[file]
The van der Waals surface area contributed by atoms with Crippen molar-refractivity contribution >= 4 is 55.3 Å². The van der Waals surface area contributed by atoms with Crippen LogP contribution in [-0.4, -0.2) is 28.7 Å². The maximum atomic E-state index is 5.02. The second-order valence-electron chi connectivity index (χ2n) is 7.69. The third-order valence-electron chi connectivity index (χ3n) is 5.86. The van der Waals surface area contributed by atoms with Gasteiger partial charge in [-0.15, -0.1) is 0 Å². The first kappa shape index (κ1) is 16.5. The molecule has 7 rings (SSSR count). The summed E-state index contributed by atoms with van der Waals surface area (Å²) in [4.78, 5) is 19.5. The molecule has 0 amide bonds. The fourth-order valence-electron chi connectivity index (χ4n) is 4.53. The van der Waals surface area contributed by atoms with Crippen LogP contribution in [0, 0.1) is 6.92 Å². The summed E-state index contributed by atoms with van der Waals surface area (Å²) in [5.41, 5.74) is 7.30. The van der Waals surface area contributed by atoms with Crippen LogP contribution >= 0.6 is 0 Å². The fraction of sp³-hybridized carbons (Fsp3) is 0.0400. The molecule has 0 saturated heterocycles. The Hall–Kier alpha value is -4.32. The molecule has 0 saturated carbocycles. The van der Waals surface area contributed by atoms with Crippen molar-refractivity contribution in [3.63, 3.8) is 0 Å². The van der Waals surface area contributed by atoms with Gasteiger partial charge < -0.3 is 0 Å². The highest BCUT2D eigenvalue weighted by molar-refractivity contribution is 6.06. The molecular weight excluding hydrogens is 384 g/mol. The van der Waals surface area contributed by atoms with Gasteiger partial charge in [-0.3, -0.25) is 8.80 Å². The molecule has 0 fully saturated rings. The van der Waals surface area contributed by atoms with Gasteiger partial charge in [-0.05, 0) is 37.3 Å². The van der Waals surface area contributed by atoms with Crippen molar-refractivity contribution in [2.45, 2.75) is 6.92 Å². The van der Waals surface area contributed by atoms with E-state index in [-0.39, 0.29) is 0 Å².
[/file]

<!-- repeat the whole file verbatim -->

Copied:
The van der Waals surface area contributed by atoms with Crippen molar-refractivity contribution >= 4 is 55.3 Å². The van der Waals surface area contributed by atoms with Crippen LogP contribution in [-0.4, -0.2) is 28.7 Å². The maximum atomic E-state index is 5.02. The second-order valence-electron chi connectivity index (χ2n) is 7.69. The third-order valence-electron chi connectivity index (χ3n) is 5.86. The van der Waals surface area contributed by atoms with Gasteiger partial charge in [-0.15, -0.1) is 0 Å². The first kappa shape index (κ1) is 16.5. The molecule has 7 rings (SSSR count). The summed E-state index contributed by atoms with van der Waals surface area (Å²) in [4.78, 5) is 19.5. The molecule has 0 amide bonds. The fourth-order valence-electron chi connectivity index (χ4n) is 4.53. The van der Waals surface area contributed by atoms with Crippen LogP contribution in [0, 0.1) is 6.92 Å². The summed E-state index contributed by atoms with van der Waals surface area (Å²) in [5.41, 5.74) is 7.30. The van der Waals surface area contributed by atoms with Crippen LogP contribution >= 0.6 is 0 Å². The fraction of sp³-hybridized carbons (Fsp3) is 0.0400. The molecule has 0 saturated heterocycles. The Hall–Kier alpha value is -4.32. The molecule has 0 saturated carbocycles. The van der Waals surface area contributed by atoms with Crippen molar-refractivity contribution in [3.63, 3.8) is 0 Å². The van der Waals surface area contributed by atoms with Gasteiger partial charge < -0.3 is 0 Å². The highest BCUT2D eigenvalue weighted by molar-refractivity contribution is 6.06. The molecular weight excluding hydrogens is 384 g/mol. The van der Waals surface area contributed by atoms with Gasteiger partial charge in [-0.3, -0.25) is 8.80 Å². The molecule has 0 fully saturated rings. The van der Waals surface area contributed by atoms with Gasteiger partial charge in [-0.05, 0) is 37.3 Å². The van der Waals surface area contributed by atoms with Crippen molar-refractivity contribution in [2.45, 2.75) is 6.92 Å². The van der Waals surface area contributed by atoms with E-state index in [-0.39, 0.29) is 0 Å².